The on-board IR is decent for close quarters. When subjects are within 15-20 feet of the camera details come into focus for good facial recognition. Cameras placed next to doors or entryways got acceptable images of the occupants. I did not notice any bleeding of the IR into the lens due to the physical separation of the lens and IR LEDs. I noticed that if I manually turn the IR on by putting my finger over the sensor, and then slowly pull my finger away from the sensor, I could get the LEDs to “dim” slowly away until they finally turned off and the IR cut filter clicked back into place. I didn’t notice this affecting actual surveillance because this issue would only occur right before it would be bright enough to switch to day mode anyway. When transitioning from night to day mode the sensor seems much faster at getting correct exposure than some of my Hikvision cameras. On my IP cameras it takes the sensor 2-3 seconds to adjust the camera exposure to get an acceptable image.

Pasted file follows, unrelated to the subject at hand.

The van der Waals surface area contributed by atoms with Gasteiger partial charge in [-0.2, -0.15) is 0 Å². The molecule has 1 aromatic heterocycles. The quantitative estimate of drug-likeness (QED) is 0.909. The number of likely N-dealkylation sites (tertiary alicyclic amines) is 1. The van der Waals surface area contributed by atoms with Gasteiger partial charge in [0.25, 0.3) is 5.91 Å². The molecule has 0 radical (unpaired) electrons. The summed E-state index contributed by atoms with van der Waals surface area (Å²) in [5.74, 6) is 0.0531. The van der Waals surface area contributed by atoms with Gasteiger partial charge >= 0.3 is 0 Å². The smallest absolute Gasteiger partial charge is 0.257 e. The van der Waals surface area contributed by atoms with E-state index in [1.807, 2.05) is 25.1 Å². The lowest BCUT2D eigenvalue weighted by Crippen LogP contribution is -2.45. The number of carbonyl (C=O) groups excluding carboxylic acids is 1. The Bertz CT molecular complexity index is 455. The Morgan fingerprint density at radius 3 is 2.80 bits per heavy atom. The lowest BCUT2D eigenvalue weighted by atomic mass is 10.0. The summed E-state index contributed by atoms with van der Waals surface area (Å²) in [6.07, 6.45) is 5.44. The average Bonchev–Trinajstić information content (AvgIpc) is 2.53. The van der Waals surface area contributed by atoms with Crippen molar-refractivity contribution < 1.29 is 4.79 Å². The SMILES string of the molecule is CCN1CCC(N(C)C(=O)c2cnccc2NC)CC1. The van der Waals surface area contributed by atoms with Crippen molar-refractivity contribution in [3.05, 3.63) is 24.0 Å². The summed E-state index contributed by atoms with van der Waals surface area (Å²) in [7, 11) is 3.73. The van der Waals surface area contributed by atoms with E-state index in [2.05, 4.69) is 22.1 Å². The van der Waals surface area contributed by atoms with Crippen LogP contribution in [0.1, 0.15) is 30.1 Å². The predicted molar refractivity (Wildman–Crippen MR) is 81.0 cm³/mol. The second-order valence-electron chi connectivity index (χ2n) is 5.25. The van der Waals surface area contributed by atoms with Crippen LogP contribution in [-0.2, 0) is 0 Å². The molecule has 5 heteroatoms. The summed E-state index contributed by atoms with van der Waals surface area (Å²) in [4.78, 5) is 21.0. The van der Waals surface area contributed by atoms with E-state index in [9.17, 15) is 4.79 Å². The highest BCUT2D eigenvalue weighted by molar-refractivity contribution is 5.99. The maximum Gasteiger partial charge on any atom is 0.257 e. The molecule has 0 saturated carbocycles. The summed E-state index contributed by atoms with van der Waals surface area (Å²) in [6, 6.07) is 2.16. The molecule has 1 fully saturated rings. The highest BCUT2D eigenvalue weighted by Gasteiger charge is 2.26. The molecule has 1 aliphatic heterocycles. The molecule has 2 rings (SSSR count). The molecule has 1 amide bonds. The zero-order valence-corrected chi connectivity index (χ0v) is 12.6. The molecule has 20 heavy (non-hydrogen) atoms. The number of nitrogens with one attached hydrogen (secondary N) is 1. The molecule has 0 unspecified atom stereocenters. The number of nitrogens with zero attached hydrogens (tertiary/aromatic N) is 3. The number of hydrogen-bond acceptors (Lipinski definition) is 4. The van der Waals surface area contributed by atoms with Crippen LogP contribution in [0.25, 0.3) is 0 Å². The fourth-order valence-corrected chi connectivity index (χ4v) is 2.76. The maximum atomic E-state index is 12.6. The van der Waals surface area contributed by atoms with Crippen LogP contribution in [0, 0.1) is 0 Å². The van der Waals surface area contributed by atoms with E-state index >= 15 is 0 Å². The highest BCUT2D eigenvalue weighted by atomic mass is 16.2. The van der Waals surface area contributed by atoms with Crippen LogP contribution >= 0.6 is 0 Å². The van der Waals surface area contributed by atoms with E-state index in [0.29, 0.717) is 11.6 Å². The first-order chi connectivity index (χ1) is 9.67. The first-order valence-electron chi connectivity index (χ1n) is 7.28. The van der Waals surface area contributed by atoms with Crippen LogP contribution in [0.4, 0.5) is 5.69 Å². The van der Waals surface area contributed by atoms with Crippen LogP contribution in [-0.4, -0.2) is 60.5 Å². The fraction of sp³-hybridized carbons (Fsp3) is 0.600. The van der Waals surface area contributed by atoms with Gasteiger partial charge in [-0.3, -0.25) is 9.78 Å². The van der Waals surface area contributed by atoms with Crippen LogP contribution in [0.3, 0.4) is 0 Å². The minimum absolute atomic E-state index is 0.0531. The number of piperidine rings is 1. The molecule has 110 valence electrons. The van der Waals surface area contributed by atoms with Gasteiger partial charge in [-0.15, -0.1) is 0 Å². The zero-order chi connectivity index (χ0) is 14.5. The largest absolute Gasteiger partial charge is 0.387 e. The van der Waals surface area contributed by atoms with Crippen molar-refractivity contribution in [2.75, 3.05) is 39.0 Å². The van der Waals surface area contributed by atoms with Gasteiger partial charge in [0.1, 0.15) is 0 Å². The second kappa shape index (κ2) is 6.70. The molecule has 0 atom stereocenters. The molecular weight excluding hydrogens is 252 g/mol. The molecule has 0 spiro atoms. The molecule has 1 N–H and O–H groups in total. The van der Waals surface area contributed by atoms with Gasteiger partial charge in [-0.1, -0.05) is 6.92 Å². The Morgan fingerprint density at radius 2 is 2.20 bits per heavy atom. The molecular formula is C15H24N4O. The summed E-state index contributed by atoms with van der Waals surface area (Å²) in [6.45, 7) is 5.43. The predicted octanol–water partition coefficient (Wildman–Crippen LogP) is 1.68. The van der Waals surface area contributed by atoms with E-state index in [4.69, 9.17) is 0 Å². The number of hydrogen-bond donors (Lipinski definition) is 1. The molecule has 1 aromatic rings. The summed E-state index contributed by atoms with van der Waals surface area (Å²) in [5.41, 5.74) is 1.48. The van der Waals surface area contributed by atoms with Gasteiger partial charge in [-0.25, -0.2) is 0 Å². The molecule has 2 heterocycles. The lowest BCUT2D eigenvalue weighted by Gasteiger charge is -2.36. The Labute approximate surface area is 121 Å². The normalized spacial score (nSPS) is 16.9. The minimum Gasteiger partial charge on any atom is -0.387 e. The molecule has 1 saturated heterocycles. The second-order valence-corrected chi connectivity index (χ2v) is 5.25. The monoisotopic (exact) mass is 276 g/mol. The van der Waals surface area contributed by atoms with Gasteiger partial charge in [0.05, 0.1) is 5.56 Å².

Here’s a quick demo of the camera positioned inside a front door:

And outside facing the backyard:

The cameras are very easy to position once attached to a structure. Instead of having a set screw to hold the camera in place the base has a ring that turns to tighten the camera to the mount. The cameras are fairly discrete. I don’t have any size comparisons other than Hikvision models, but they are smaller than the 3mp EXIR turret with about half the footprint. The HD-TVI and power connector are much smaller than an ethernet pigtail, allowing me to drill smaller holes in my house to run the pigtail through into the attic.

Attaching the cameras to the NVR is trivial. After plugging a camera in the NVR was detecting and recording from it within 5 seconds. No worrying about passwords or individual camera settings that come with IP cameras.